At Shippensburg University in Pennsylvania, students can now buy the morning-after pill from a vending machine.
"We had some conversations with them and did a survey of the student body and we got an 85 percent response rate that the students supported Plan B in the House Center," said Dr. Roger Serr, Vice president of Student Affairs at Shippensburg.
The university does not profit from the sales. It pays $25 for one dose and that's exactly what the student has to pay.Dr. Serr says that somewhere between 350 and 400 doses are sold each year to the female population. The pill can be legally sold over-the-counter to anyone 17 or older.
We're a little bit obsessed with vending machines here at Reason. I reviewed the Senate's hotdog vending machine, and hollered about the provision in the House health care bill requiring nutrition labeling on vending machines. I've celebrated veterans who get their beer from vending machines. I've also written about machines that vend gold in Abu Dhabi, pizza in Rome, and meat in Spain.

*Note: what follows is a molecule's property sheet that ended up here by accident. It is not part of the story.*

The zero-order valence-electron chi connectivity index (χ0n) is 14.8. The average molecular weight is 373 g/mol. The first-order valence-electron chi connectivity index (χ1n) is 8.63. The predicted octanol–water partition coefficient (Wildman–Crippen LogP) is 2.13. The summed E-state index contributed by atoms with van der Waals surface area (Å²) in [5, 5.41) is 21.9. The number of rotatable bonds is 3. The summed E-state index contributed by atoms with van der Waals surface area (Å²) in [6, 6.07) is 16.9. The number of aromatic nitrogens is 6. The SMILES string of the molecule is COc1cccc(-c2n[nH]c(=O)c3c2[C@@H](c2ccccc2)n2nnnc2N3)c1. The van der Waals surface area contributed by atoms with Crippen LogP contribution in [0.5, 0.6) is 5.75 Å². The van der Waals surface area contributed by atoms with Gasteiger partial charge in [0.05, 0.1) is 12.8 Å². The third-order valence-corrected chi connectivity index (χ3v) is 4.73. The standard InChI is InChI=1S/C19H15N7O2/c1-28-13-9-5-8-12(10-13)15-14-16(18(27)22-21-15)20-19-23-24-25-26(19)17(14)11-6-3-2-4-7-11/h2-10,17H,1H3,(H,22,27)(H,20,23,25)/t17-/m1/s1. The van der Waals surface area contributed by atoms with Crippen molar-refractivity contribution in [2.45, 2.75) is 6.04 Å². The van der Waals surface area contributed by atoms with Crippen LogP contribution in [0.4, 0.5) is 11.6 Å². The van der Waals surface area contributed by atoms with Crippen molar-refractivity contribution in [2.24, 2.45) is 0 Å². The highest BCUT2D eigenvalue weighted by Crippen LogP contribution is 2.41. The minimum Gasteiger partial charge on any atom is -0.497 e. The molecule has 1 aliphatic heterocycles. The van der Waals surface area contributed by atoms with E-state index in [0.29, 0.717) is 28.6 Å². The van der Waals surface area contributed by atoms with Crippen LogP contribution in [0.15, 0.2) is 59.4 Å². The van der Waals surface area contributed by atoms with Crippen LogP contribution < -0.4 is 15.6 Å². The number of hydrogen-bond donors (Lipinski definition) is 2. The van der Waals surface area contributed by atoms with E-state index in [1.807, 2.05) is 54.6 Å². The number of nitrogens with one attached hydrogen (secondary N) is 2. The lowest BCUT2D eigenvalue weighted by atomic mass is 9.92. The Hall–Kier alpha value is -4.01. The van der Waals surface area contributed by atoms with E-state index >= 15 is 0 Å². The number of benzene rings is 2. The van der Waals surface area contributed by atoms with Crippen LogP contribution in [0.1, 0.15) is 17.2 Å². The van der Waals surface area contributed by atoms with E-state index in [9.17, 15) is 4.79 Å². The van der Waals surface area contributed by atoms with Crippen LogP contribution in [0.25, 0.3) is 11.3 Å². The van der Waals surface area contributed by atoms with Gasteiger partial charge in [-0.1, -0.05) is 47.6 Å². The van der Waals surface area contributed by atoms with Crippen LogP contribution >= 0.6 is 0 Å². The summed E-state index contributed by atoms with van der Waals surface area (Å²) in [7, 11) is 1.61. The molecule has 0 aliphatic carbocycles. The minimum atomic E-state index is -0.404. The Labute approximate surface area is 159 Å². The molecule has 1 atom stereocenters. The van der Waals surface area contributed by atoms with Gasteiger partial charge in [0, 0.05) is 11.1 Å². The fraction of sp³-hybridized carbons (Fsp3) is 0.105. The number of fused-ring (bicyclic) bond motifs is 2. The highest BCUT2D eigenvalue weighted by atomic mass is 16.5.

Plus, we reviewed a book chronicling the empowering effect of being able to buy stuff without the complicity another human being:
For nearly a century before the Internet put the anonymous consumption of vices literally at the world’s fingertips, vending machines dispensed taboo wares, experiences, and entertainment free from the gaze of prying eyes....
Be it the condom machine in the gas station bathroom, the coin-operated peep show, the pinball craze that prompted a moral panic in the 1940s, truant hoods spending afternoons in smoke-blanketed video game arcades in the 1980s, or the rebellious rock ’n’ roll dispensing jukebox, there has always been a subversive element to coin-operated commerce.
The Plan B machine continues this theme (whether or not you consider the use of the pill a vice) letting consumers make their own moral choices, on their own schedule, with the company they choose to keep.